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  • by Karma Loveday

Water leaders join big business call on prime minister to prioritise climate and nature emergencies

Water company and other water sector leaders were among 116 business signatories to a letter issued last week to prime minister, Liz Truss, calling for her new government to build economic resilience through delivering net zero emissions and restoring nature.

Anglian Water chief executive, Peter Simpson, and Thames Water chief executive, Sarah Bentley, were joined by MOSL chief executive, Sarah McMath, and Tideway chief executive, Andy Mitchell, in endorsing the letter, from a dedicated water sector perspective. Other signatories with major water interests included Nigel Tonks, sustainable development director UKIMEA, Arup; Mike McNicholas, managing director Infrastructure UK & Europe, Atkins; and Andy Bord, chief executive of Flood Re. They were joined by leaders of many others who work in the water sector, including from consultancies and financiers.


The letter affirmed the signatories support for the UK’s climate and nature targets, and called for policy support. It said: “For us to play our part, we need a robust plan from government on how to deliver these targets, both in the short and long term. This will require delivery mechanisms to be strengthened across the whole of government, including in areas such as planning, building regulations and agriculture.”


The letter called on Truss to prioritise policies address the cost of living crisis as part of a robust net zero strategy, through measures including: the accelerated rollout of low-cost clean energy, energy efficiency and industrial decarbonisation. It said such actions would position the UK as a leader in clean growth while reducing energy bills (by 7% by 2025 and 50% by 2035), yielding a £46bn return and creating 215,000 jobs.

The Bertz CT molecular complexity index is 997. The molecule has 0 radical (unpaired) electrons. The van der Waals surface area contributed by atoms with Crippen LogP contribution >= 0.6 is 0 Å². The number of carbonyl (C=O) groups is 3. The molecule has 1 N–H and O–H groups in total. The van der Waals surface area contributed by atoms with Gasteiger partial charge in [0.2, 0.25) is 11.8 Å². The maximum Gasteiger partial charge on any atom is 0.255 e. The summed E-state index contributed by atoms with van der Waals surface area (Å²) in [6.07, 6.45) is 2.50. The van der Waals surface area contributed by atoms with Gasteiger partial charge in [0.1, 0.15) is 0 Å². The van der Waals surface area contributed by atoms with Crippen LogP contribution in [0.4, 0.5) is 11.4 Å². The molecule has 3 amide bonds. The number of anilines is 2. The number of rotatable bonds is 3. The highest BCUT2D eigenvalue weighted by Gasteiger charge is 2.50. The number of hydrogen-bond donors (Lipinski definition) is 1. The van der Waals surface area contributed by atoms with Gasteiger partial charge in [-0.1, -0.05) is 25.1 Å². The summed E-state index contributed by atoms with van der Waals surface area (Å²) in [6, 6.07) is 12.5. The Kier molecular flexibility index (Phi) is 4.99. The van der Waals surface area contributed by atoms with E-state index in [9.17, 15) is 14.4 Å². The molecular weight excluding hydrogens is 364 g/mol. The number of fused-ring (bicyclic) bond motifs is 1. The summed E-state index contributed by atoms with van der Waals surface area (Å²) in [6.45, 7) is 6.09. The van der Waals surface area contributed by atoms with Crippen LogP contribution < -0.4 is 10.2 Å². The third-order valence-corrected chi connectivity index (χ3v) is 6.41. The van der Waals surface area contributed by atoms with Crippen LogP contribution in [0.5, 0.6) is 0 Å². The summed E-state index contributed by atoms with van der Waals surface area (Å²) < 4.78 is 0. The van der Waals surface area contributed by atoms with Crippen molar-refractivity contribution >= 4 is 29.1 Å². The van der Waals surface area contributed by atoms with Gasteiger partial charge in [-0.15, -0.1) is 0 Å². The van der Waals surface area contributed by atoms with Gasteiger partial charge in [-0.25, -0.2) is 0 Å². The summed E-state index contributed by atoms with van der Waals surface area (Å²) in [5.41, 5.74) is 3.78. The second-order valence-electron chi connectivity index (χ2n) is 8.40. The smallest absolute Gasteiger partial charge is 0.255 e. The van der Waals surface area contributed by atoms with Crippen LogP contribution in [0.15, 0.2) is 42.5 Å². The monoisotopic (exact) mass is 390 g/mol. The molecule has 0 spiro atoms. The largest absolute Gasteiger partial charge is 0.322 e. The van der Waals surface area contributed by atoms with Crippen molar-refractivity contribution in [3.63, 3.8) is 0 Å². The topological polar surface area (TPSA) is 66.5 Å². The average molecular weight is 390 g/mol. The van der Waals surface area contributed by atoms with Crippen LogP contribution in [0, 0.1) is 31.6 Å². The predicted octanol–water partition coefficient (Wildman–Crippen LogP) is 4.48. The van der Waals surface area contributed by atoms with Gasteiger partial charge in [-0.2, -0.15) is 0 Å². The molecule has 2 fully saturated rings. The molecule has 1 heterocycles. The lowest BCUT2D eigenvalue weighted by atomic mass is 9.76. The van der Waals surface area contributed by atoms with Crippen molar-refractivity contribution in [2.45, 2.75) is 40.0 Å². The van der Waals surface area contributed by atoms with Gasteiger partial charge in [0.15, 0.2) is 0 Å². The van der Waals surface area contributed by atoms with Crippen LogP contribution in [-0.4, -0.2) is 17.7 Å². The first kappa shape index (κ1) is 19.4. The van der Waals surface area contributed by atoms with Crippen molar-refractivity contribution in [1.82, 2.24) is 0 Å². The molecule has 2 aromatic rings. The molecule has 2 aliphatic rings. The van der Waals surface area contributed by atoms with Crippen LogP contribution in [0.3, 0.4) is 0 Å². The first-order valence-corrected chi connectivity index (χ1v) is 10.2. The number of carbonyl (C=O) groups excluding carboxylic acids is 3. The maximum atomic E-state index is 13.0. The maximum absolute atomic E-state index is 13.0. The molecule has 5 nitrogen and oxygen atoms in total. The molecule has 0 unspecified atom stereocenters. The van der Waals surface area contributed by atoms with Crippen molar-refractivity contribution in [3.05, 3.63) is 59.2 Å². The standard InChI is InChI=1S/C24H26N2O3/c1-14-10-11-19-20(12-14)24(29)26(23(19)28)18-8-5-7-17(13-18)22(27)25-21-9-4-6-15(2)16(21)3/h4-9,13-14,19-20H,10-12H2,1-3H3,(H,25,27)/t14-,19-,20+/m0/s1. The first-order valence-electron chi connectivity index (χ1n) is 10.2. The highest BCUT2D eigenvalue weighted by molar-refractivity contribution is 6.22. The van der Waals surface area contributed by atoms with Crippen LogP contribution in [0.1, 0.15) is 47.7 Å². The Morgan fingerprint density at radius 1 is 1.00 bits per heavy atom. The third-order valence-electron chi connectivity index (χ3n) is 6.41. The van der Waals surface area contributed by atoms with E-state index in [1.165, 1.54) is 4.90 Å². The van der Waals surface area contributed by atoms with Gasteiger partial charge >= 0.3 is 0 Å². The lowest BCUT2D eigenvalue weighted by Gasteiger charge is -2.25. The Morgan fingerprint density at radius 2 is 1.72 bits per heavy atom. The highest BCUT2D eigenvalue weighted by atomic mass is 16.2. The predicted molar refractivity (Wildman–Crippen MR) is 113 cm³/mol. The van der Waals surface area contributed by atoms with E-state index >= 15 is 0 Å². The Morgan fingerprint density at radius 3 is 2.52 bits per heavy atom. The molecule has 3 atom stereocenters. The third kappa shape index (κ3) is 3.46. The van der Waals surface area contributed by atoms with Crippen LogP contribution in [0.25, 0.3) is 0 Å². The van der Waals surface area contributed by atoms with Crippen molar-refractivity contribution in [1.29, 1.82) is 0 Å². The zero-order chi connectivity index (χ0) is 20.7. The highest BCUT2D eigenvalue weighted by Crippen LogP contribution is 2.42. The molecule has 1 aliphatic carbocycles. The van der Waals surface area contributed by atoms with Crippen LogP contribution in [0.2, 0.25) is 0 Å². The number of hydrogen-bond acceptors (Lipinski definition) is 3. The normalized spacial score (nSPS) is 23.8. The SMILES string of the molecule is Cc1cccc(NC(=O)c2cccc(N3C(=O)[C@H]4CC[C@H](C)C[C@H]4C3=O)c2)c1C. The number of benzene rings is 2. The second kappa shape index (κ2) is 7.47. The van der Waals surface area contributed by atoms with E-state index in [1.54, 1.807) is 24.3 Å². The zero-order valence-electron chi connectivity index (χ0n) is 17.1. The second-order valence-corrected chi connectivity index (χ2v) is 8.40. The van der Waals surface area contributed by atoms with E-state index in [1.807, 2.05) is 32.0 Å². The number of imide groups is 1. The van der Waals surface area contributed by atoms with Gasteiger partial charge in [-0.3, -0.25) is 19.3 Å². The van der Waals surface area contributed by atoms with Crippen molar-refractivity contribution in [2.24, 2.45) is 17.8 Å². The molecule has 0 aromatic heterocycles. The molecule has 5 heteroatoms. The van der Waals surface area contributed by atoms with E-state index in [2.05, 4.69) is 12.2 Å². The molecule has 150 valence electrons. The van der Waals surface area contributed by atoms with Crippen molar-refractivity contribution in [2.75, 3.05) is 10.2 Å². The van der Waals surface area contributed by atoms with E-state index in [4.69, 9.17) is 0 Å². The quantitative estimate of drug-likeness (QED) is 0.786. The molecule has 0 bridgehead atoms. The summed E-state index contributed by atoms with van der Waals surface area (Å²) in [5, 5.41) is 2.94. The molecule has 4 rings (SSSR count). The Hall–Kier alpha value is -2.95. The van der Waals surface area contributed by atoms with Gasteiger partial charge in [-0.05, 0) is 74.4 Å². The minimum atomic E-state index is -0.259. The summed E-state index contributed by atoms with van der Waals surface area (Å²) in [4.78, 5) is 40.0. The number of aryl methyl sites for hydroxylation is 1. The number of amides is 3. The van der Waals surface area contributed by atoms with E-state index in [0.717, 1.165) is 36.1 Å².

It continued: "At the same time, restoring nature through a comprehensive environmental improvement plan, a strong national adaptation plan, and setting ambitious long-term targets will help build the UK’s resilience and support the economy by reducing threats to food security and the economic and social damage of climate impacts. Official figures show that nature represents an asset of around £1.2tn in its value to the UK economy. The economic loss from flooding over winter in 2019/2020 was estimated to be £333m, with this year’s long period of hot weather and resultant drought likely to have a similar economic impact.”


The letter concluded: “We strongly believe that prioritising policies that accelerate the clean energy transition and create positive impact on nature will increase our resilience, spur investment to support economic growth, create jobs and level up.”


The call came as the government said it would lift the moratorium on fracking as part of its package to tackle the energy crisis.

The 116 signatory organisations employ 425,000 people and have a collective market capitalisation in excess of £1.8trillion. They were coordinated by the UK Business Group Alliance for Net Zero led by the UK Corporate Leaders Group convened by the University of Cambridge Institute for Sustainability Leadership.


They joined voices including 29 MPs and peers from the All-Party Parliamentary Group on the Environment who have urged Truss to recommit to net zero and push forward with measures that would reduce greenhouse gas emissions, and help to bring down energy bills.

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